Friday, June 21, 2013

Conjunto artist Mario Saenz Sr. one of five to be inducted in hall of fame tomorrow


This Saturday night, five individuals will be inducted into the Texas Conjunto Music Hall of Fame in San Benito. Bajo-sexto legend and Palmview resident Mario Saenz, Sr. is one of the featured inductees of the evening.

"For me, I think it's about time," laughs Mario Saenz Sr, 86-years-old, about his induction.

Mario's son is excited about the ceremony on Saturday night. He can't wait to be there to experience the moment.

"Super honored for him, because he's worked so hard," said Mario Saenz, Jr. "He's been playing since he was thirteen years old."

Born on December 31, 1926, it's not surprising that Saenz ended up becoming a bajo-sexto player. Raised in La Sal Colorada ranch, he grew up admiring his father, Manuel Saenz — a skilled bajo-sexto player. Mario Sr. made the decision at a young age to follow in his father's footsteps.

To those not familiar with what a bajo-sexto is, it's a unique 12-string rhythm-based instrument. Along with the accordion, this powerful instrument has become one of the key symbols that represent conjunto and norteño music.

After two-years of serving the country in the U.S. Army during World War II, Mario Sr. returned home to his family in Mission on 1946. In the 1950's was when his music career really took off. It was in 1952 when he became a professional musician, and that led to the formation of Los Gavilanes de Mario Saenz. During this span, he performed with accordionists Ernesto Flores and Chano Peralez.

But he still found time for other projects outside of his conjunto.

When norteño pioneers Los Alegres De Terán crossed over to the U.S. and recorded for Discos Falcón, Saenz was called in to the studio to back-up the two iconic stars.

"I started accompanying them with the bass and I recorded many songs with them," remembers Mario Sr. "I also played with them (live) and toured with them."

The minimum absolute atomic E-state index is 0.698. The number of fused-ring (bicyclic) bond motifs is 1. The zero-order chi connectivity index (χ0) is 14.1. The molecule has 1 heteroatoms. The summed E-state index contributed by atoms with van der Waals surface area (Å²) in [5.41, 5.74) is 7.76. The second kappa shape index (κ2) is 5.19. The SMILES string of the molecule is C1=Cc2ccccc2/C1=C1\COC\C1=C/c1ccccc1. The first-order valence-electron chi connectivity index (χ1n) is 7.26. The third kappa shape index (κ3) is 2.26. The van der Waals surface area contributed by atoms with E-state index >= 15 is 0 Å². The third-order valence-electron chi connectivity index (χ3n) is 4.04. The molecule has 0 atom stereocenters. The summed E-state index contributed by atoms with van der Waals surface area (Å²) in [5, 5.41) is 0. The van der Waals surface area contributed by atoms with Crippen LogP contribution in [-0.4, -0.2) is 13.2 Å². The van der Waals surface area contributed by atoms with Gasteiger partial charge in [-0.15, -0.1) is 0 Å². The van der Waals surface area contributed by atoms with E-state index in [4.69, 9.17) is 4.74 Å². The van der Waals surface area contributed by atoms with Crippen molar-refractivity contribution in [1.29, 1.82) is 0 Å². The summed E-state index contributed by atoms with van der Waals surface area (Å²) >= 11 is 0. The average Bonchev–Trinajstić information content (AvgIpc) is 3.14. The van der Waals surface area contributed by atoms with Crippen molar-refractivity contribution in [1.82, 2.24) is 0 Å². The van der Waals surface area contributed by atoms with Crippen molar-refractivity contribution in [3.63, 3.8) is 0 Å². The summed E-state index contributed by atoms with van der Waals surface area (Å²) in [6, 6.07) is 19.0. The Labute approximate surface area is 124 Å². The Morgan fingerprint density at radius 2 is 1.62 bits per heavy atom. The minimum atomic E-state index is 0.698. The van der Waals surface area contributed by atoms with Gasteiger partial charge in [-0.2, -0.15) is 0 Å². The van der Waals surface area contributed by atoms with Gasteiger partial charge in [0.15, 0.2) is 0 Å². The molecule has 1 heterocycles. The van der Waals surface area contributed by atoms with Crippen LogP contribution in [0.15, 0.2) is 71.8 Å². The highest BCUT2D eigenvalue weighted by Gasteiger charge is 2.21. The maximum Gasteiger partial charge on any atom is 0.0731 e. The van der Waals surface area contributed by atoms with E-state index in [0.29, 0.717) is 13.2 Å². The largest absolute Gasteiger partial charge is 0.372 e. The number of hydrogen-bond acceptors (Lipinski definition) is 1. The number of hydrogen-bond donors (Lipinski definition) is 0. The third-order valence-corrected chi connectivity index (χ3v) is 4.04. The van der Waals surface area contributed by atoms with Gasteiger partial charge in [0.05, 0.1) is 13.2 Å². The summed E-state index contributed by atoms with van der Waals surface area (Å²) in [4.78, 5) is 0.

Those weren't the only musicians that he collaborated with. He worked regularly as a studio musician, being hired to record music for Discos Falcón and Ideal Records. Other musicians he did business with throughout the decades — in the studio or at live shows — include Narciso Martinez, Pedro Ayala, Ernesto Guerra, Juanita Garcia, Beto Cano, Marcelo y Aurelia, Lupe Salinas, and many, many more.

Perhaps his biggest and most successful partnership was when he joined forces with accordionist Wally Gonzalez in 1967. Los Gavilanes de Mario y Wally went to Discos Falcón and recorded many hits;“La del Moño Colorado” (The One with the Red Bow), "La Triste Gata“ (The Sad Cat), "Frijolitos Pintos” (Pinto Beans), "El Riky Riky" and “La Minifalda de Reynalda" (The Mini-Skirt of Reynalda). The two acclaimed musicians gained popularity and fame well beyond the Valley. They were in demand outside of Texas as well, making tour stops in Monterrey, Arizona, California, Ohio and Illinois.

Deep down in his heart, Mario Sr. feels the most grateful towards his wife, Esperanza, who passed away in 2003. He notes that he was playing every week for about 60 years and his wife was always there for him. They were together for 66 years and had five children together.

"I have to give a lot of credit to my wife, because she really supported me all those years," Mario Sr. said

Now in 2013, practicing daily on his vintage bajo-sexto is a routine that has remained strong for him after all these years.

"This bajo-sexto that I have (here) was made in 1968 by Martin Macias from San Antonio," Mario Sr. said. "A very famous man, he used to make great bajo-sexto's (handmade). I still got it."

That's the bajo-sexto that he's going to be performing with at Texas Conjunto Music Hall of Fame and Museum in San Benito on Saturday night. The other inductees for the evening include Johnny Canales, David Lee Garza, Ramon Medina and Juan Sifuentes. Mario Sr. is looking forward to getting up on the stage and performing with accordionist Oscar Garza and his two sons, Mario Jr. and Arturo Saenz.

"He's been a role model, as a father and as a professional musician," Mario Jr. said. "He was always there for us, he always cared about us."

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